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Hennamari foraging for wild flowers – Photo: Viola Vertimo

Keepers

Some of our favourite local shopkeepers share their love of what they do and what’s special about the neighbourhoods they work in.

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Kaisa at Pelago Bicycles – Photo: Viola Vertimo

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Linda at Ansa – Photo: Viola Vertimo

Taste Helsinki

We ate a lot of cinnamon buns to bring you the best! And some of our favourite local eateries were kind enough to share their recipes so you can replicate their contemporary takes on traditional Finnish fare. This include how to make porridge, rye bread, cinnamon buns, blini, salmon soup, meatballs with lingonberry sauce and a cocktail made with a Nordic twist.

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Meatballs at Ravintola KuuKuu – Photo: Laura Iisalo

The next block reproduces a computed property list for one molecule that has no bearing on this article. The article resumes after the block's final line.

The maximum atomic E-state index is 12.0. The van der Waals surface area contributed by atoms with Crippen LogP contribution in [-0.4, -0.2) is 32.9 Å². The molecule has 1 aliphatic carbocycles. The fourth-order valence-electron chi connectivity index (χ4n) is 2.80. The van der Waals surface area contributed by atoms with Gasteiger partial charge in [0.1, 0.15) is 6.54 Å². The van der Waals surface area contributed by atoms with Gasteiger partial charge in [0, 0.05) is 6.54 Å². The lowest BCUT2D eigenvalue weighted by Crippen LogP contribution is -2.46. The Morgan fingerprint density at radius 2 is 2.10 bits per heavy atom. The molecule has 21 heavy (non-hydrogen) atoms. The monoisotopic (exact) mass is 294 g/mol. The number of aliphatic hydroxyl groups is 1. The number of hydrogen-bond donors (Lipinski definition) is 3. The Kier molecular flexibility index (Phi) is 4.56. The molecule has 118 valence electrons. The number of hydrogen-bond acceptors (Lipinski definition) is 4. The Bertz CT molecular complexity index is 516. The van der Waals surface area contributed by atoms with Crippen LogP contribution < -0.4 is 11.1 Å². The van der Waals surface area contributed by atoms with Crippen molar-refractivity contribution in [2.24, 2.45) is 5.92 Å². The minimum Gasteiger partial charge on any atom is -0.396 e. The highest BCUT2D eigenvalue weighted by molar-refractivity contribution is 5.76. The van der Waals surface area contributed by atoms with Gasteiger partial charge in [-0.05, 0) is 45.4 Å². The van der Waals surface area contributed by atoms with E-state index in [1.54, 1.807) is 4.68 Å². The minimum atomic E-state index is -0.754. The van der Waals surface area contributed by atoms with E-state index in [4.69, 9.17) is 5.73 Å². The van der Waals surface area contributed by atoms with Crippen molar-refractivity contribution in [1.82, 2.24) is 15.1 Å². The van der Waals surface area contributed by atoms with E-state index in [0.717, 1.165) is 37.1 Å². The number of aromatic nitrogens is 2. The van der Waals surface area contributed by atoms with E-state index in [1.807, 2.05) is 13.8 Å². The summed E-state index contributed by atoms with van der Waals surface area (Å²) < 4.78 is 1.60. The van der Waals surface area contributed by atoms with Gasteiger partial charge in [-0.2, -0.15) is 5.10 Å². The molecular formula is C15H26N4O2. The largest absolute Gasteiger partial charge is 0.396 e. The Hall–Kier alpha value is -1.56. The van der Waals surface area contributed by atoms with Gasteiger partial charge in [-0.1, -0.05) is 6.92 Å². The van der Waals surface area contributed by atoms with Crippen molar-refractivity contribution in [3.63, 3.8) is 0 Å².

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Photo: Viola Vertimo

Winter Cosiness

Laura and I worked hard to do all our shoots and interviews during summer while the light was good and then realised we also wanted to showcase the best parts of life in Finland during winter. The Swedes have a word for it and so do the Danes (hygge), so we chose the Finnish word kaamos as our description of winter cosiness and give tips on how to create your own warm winter nest.

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Photo: Viola Vertimo

Romany and Juha from Aan Tafel created some beautiful Nordic dishes for this and their recipes are included in the book.

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Finally, we put together a list of our favourite places in the city including sauna, coffee, design and urban nature.

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Photo: Viola Vertimo

The book is currently available in Helsinki in Nide Kirjakauppa, Suomalainen Kirjakauppa, Akateeminen, Moko Market and Adlibris.